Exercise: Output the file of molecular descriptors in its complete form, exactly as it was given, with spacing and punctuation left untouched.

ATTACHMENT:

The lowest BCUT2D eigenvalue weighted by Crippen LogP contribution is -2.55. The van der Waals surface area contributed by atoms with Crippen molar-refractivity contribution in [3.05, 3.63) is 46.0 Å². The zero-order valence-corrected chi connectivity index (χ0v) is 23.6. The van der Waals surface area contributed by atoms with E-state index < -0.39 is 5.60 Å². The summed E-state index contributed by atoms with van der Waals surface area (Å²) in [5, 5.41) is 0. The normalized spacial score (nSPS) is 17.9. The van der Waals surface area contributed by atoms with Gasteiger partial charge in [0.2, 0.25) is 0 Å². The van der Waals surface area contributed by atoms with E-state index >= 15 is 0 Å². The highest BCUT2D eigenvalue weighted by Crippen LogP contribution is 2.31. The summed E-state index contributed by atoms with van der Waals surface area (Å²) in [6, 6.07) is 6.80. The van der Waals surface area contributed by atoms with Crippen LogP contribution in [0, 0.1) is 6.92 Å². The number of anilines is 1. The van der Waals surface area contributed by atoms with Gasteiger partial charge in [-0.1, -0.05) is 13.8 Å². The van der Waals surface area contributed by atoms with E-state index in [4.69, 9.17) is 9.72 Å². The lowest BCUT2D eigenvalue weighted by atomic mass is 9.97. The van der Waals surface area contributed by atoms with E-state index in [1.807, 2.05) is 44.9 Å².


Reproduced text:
The lowest BCUT2D eigenvalue weighted by Crippen LogP contribution is -2.55. The van der Waals surface area contributed by atoms with Crippen molar-refractivity contribution in [3.05, 3.63) is 46.0 Å². The zero-order valence-corrected chi connectivity index (χ0v) is 23.6. The van der Waals surface area contributed by atoms with E-state index < -0.39 is 5.60 Å². The summed E-state index contributed by atoms with van der Waals surface area (Å²) in [5, 5.41) is 0. The normalized spacial score (nSPS) is 17.9. The van der Waals surface area contributed by atoms with Gasteiger partial charge in [0.2, 0.25) is 0 Å². The van der Waals surface area contributed by atoms with E-state index >= 15 is 0 Å². The highest BCUT2D eigenvalue weighted by Crippen LogP contribution is 2.31. The summed E-state index contributed by atoms with van der Waals surface area (Å²) in [6, 6.07) is 6.80. The van der Waals surface area contributed by atoms with Crippen LogP contribution in [0, 0.1) is 6.92 Å². The number of anilines is 1. The van der Waals surface area contributed by atoms with Gasteiger partial charge in [-0.1, -0.05) is 13.8 Å². The van der Waals surface area contributed by atoms with E-state index in [4.69, 9.17) is 9.72 Å². The lowest BCUT2D eigenvalue weighted by atomic mass is 9.97. The van der Waals surface area contributed by atoms with E-state index in [1.807, 2.05) is 44.9 Å².